I’m often naïve, especially in politics, but I think I’m getting the hang of it. Politics reminds me of my cub promise; I promise to do my best, to do my duty to God and the Queen, to keep the law of the wolf-cub pack and to do a good turn to somebody every day. I think I’ve managed the first and the last. It is often a case of pragmatism, and politics is governed by real life events, except that there do seem to be a number of bizarre ideas that get proposed on the way.
What I didn’t realise was that think-tanks and other groups were formulating plans behind the scenes, which, far from becoming the subject of dialogue, became a question of “How much do you agree?”; often with ambiguous question contexts.
I remember swallowing the promise before the 1997 election, that this time around there would be a period of consultation before changes would be enacted. It was something of a surprise when, quite rapidly, the National Strategies were announced, with almost daily press briefings about Literacy and Numeracy hours. It was a case of out with the old and in with the new; except that the old was actually doing quite well, and the new was a great distraction for an extended period.
Perhaps it is this latter point which concerns me most. The amount of time that is spent distracted from the real job of educating the children in each class, by the needs of the changed Government.
With that in mind, here’s a tongue-in-cheek look back and perhaps forward.
Calling a Spad a Spad.
Sire, we really need to wrap you in some nice new clothes.
That will be relatively easy. The last lot made a bit of a hash of things, as far as people think. That’s why they voted for you. All the work we’ve been doing behind the scenes in preparation for this point means that we’ll have time to seem like we’re implementing clear plans, while we engineer significant change without anyone noticing.
Nobody will notice, if it doesn’t affect them locally, so, unless we go too hard on things, we’ll get to within a reasonable time of the next election, when you’ll be able to claim that a great deal has been changed and that it is all having a significant improving impact, due to your rigorous approach. You must be sure to use that word at every opportunity and get the team to use it too, so that it is quoted often and you get a reputation for toughness.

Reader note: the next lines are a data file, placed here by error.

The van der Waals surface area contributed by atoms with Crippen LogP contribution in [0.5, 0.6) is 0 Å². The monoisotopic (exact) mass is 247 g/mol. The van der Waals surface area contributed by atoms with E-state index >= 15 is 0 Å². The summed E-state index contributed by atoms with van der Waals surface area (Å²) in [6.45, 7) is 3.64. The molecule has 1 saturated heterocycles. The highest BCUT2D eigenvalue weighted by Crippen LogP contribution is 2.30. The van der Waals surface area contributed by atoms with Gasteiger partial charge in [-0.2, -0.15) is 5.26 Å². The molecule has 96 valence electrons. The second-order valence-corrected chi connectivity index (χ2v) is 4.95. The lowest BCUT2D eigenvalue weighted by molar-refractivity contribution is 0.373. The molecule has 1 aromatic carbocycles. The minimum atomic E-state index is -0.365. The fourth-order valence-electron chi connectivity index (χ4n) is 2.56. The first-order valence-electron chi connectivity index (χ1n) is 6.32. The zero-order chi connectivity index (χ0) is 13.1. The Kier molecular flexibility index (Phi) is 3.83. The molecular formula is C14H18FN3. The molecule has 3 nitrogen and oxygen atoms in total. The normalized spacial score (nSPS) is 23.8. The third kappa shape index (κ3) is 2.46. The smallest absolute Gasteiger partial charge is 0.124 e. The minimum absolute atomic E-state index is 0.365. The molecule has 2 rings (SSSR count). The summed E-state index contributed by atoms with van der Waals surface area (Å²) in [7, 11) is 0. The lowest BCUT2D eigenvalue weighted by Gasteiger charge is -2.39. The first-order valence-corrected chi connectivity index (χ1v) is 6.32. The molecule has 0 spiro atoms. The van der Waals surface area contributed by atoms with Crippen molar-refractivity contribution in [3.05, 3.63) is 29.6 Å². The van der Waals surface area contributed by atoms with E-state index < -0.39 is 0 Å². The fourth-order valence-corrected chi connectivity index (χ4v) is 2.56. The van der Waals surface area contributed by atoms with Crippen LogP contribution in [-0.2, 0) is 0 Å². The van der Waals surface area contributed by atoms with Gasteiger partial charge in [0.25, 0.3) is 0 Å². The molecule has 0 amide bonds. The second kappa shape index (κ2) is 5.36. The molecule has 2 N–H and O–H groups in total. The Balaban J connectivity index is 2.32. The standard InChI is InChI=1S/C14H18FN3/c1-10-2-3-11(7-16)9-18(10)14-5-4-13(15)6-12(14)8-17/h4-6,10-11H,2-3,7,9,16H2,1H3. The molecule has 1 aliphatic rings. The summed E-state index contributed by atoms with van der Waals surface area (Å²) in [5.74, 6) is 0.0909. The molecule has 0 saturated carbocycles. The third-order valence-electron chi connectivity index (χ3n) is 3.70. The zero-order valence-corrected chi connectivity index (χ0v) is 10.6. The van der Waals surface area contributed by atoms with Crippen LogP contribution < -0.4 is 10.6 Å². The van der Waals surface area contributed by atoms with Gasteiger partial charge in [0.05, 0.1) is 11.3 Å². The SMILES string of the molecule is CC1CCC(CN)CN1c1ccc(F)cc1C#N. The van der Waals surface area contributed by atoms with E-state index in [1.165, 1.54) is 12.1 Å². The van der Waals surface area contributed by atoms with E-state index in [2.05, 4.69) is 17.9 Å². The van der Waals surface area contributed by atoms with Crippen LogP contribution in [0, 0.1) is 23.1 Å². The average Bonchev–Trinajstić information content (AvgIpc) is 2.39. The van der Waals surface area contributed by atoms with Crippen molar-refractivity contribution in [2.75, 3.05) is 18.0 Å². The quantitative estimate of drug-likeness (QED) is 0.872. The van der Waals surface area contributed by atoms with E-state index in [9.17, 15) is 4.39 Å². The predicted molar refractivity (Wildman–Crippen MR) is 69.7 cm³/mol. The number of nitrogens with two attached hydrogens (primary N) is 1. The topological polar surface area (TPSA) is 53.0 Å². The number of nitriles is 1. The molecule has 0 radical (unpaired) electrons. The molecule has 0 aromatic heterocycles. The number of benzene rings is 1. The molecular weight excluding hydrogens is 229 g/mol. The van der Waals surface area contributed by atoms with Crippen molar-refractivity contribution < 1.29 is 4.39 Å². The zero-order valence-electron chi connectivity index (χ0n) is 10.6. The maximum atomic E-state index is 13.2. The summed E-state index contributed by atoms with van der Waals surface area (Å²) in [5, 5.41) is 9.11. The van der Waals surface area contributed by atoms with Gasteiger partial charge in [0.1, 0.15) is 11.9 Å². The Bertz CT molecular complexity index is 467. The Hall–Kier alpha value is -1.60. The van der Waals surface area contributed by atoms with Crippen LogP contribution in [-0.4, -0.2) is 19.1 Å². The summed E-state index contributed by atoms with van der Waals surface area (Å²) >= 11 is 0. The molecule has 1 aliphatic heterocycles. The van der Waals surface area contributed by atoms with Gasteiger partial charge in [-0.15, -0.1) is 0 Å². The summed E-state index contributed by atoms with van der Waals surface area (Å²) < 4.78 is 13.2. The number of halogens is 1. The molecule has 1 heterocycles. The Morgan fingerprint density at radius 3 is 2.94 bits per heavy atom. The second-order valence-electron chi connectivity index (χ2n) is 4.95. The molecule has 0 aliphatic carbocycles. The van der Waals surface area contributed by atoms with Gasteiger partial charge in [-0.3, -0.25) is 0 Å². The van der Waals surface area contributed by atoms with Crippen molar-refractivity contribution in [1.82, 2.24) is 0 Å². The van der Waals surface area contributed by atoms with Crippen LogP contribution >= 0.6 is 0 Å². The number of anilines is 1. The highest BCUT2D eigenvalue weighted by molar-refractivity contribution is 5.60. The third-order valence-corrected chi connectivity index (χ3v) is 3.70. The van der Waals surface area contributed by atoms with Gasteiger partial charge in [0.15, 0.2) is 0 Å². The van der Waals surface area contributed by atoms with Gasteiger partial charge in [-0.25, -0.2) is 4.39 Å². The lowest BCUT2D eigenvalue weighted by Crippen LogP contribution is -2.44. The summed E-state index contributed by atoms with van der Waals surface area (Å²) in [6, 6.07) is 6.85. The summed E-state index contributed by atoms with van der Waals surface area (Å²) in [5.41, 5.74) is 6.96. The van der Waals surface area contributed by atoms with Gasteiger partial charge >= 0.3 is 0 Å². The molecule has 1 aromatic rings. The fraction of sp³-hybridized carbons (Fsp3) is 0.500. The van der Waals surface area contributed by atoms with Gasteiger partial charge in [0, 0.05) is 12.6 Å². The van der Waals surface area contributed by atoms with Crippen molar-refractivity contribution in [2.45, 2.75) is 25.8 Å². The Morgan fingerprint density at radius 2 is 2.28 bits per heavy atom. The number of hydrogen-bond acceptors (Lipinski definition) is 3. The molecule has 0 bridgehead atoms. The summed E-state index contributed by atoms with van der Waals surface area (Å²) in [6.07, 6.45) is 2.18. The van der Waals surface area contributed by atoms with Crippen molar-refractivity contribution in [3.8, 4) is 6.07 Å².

We’ll work on how to sideline the possible opposition; maybe call them a name that resonates with the press. “Blob” and “Enemy of Promise” have a great ring. You won’t need to worry about handling issues as we are very well geared up to give appropriate soundbites and press releases from “senior sources”, who of course, will be unnamed.
We advisors will be on your shoulder at all times, to field questions, to source answers to anything difficult, although we know that you can handle yourself really well in public debates. You have a great way with words and are obviously well read. People respond to you positively.
If things get really difficult, I personally will get involved. This blogging lark isn’t too difficult and on Twitter it’s reasonably easy to start a fight, so, one way or another, we’ll emasculate the opposition. I’m looking forward very much to this fight sire. The pen is mightier than the sword; we have the press on our side and they can be easily swayed.
To be continued…
May 2014… One year from the next general election and where are we? Among many things:-
- Academisation; implemented and enforced in some cases.
- Free Schools; the main means by which additional school places can be created, despite there being a great need to accommodate a rise in the number of Primary pupils. Local planning therefore becomes difficult, if not impossible.